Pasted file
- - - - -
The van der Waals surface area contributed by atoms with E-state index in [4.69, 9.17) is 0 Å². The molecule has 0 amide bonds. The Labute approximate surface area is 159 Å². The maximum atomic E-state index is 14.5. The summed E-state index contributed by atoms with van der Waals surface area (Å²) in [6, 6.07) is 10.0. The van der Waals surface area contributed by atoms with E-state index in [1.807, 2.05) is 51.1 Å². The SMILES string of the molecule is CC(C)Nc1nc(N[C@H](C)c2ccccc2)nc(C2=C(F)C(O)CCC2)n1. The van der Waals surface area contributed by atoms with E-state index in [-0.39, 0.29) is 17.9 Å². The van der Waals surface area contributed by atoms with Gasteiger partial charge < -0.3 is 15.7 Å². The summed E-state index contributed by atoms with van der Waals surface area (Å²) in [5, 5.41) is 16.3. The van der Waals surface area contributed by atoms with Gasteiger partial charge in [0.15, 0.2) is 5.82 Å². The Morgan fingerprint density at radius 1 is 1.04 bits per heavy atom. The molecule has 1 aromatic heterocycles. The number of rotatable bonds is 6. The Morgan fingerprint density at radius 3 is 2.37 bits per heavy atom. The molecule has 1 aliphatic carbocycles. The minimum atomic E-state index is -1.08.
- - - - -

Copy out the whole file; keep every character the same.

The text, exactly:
The van der Waals surface area contributed by atoms with E-state index in [4.69, 9.17) is 0 Å². The molecule has 0 amide bonds. The Labute approximate surface area is 159 Å². The maximum atomic E-state index is 14.5. The summed E-state index contributed by atoms with van der Waals surface area (Å²) in [6, 6.07) is 10.0. The van der Waals surface area contributed by atoms with E-state index in [1.807, 2.05) is 51.1 Å². The SMILES string of the molecule is CC(C)Nc1nc(N[C@H](C)c2ccccc2)nc(C2=C(F)C(O)CCC2)n1. The van der Waals surface area contributed by atoms with E-state index in [-0.39, 0.29) is 17.9 Å². The van der Waals surface area contributed by atoms with Gasteiger partial charge < -0.3 is 15.7 Å². The summed E-state index contributed by atoms with van der Waals surface area (Å²) in [5, 5.41) is 16.3. The van der Waals surface area contributed by atoms with Gasteiger partial charge in [0.15, 0.2) is 5.82 Å². The Morgan fingerprint density at radius 1 is 1.04 bits per heavy atom. The molecule has 1 aromatic heterocycles. The number of rotatable bonds is 6. The Morgan fingerprint density at radius 3 is 2.37 bits per heavy atom. The molecule has 1 aliphatic carbocycles. The minimum atomic E-state index is -1.08.